It took two films and six years of exploring, deconstructing and analyzing the character of James Bond through the performance of Daniel Craig. Through that time we’ve gotten to see a new side to James Bond without dismissing and forgetting about the character’s suave and deadly efficiency of past Bond films. While I still lean towards Sean Connery as the gold standard of all James Bond performances after seeing Craig as Bond for the third time in Skyfall the gap has shrunk considerably and I wouldn’t argue if some have Craig matching and/or surpassing Connery in the role. It’s a title that would be well-earned and with how the film ends a chance to see how Craig moves forward as Bond not just in the updated modern sense but the traditional that has made the character one of the most iconic figures in cinema history.

A last note, we get a return to old-school James Bond songs with Adele performing the film’s song which actually has the film’s title in it. The song also harkens back to the days of Shirley Bassey and If I had a choice in the matter I would just let Adele sing all future Bond songs for as long as she wants to.

Thus end Through the Shattered Lens’ retrospective on the James Bond franchise both past and present. It’s been a great ride and all thanks to the drive and organization of co-founder Lisa Marie Bowman who styles herself as the site’s resident Bond Girl.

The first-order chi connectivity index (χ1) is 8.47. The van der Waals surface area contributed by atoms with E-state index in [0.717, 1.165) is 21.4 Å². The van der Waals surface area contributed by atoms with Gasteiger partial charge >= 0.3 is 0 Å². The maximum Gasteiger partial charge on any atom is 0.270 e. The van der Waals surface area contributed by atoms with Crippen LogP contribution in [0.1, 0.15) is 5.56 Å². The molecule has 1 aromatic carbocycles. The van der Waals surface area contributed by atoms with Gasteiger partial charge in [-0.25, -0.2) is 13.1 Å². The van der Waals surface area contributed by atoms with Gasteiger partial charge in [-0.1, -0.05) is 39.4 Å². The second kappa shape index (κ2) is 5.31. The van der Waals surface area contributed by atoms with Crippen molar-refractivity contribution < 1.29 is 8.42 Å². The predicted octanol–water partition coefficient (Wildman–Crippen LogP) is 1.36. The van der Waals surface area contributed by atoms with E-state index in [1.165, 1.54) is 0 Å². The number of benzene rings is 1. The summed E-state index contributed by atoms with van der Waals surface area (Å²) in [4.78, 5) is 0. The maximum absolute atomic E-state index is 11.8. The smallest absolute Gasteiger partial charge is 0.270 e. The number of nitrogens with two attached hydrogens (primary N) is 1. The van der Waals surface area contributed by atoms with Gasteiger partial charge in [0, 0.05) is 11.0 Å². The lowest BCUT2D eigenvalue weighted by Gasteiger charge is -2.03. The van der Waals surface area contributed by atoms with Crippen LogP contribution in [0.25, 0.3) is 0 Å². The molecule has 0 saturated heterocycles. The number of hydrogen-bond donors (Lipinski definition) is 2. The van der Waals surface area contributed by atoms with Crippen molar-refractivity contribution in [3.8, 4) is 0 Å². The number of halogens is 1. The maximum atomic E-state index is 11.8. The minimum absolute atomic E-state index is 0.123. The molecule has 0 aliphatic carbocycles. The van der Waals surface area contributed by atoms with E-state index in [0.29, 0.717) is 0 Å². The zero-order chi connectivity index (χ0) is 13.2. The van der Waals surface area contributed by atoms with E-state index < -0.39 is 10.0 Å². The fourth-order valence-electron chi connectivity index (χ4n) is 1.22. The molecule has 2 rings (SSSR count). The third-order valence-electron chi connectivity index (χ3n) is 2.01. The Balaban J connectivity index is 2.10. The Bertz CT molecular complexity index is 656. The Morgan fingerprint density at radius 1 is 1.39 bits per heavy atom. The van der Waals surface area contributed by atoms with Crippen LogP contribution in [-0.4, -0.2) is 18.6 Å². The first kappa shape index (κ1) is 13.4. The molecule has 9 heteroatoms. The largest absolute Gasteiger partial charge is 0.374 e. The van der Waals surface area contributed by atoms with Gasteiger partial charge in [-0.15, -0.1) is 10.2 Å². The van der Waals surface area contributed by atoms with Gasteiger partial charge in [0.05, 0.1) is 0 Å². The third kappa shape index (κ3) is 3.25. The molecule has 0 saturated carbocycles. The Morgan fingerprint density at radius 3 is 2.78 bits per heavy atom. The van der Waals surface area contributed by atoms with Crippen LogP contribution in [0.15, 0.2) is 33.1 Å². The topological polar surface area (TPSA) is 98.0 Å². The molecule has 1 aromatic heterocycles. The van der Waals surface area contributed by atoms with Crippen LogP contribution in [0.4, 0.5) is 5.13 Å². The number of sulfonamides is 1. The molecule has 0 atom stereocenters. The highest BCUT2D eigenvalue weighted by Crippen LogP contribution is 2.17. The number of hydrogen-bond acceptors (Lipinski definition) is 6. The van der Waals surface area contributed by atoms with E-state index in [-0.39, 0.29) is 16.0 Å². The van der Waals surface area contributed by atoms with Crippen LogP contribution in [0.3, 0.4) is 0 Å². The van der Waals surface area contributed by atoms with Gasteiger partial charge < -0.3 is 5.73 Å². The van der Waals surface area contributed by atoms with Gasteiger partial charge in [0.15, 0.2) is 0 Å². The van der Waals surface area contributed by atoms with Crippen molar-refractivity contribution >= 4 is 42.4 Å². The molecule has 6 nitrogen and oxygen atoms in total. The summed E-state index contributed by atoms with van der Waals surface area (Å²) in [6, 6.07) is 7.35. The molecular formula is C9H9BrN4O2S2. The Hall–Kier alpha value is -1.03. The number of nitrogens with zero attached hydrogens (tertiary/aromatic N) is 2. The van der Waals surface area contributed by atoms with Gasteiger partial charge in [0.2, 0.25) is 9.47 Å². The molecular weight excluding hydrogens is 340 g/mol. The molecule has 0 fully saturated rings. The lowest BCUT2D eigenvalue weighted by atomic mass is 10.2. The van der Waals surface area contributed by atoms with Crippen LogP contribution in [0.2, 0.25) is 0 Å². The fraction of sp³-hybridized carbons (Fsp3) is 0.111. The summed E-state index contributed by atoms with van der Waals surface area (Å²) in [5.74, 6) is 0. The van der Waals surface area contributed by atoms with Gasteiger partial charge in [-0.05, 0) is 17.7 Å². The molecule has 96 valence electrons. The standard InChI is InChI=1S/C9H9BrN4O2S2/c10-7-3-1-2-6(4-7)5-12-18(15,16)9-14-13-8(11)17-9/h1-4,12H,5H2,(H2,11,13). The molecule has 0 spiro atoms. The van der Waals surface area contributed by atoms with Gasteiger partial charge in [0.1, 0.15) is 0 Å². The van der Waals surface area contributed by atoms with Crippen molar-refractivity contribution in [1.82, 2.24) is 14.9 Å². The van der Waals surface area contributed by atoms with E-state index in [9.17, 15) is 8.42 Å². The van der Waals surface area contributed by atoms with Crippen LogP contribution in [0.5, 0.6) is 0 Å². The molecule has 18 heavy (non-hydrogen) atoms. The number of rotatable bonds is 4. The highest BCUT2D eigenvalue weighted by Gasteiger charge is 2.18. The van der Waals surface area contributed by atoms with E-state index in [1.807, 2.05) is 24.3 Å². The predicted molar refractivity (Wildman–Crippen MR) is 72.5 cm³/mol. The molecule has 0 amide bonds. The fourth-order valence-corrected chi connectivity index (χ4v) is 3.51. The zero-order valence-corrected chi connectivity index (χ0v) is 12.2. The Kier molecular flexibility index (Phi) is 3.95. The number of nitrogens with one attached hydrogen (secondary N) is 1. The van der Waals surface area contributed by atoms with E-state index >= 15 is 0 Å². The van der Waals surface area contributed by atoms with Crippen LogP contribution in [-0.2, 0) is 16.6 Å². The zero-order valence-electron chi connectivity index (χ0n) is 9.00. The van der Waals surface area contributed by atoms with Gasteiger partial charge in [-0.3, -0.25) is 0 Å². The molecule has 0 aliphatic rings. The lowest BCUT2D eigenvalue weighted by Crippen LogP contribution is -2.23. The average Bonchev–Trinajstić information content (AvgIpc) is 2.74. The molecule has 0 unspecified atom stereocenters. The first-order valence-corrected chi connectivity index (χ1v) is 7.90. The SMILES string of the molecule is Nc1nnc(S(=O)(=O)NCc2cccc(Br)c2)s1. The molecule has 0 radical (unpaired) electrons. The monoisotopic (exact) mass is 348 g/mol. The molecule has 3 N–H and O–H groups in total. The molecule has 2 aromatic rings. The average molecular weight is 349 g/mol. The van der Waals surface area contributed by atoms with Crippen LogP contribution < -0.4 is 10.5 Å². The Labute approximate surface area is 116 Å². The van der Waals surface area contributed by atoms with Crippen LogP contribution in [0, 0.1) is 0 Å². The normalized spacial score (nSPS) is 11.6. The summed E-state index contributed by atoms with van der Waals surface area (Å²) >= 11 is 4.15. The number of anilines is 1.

Review: The Shawshank Redemption (dir. by Frank Darabont)


“Remember, Red. Hope is a good thing, maybe the best of things, and no good thing ever dies.” — Andy Dufresne

1994 was the year that men finally got their version of Fried Green Tomatoes and Beaches. We men we’re always perplexed why so many women liked those two films. Even when it was explained to us that the film was about the bond of sisterhood between female friends and how the march of time could never break it we were still scratching out heads. In comes Frank Darabont’s film adaptation of the Stephen King novella Rita Hayworth and Shawshank Redemption.

Using a script written by Darabont himself, the film just takes the latter half of the novella’s title and focuses most of the film’s story on the relationship between the lead character of Andy Dufresne (played by Tim Robbins) who gets sent to Shawshank Penitentiary for the crime of killing his wife and her lover and that of another inmate played by Morgan Freeman. The film doesn’t try to prove that Andy is innocent even though we hear him tell it to the convicts he ends up hanging around that he is. The relationship between Andy and Red becomes a great example of the very same bond of sisterhood, but this time a brotherhood who are stuck in a situation where their freedom has been taken away and hope itself becomes a rare and dangerous commodity.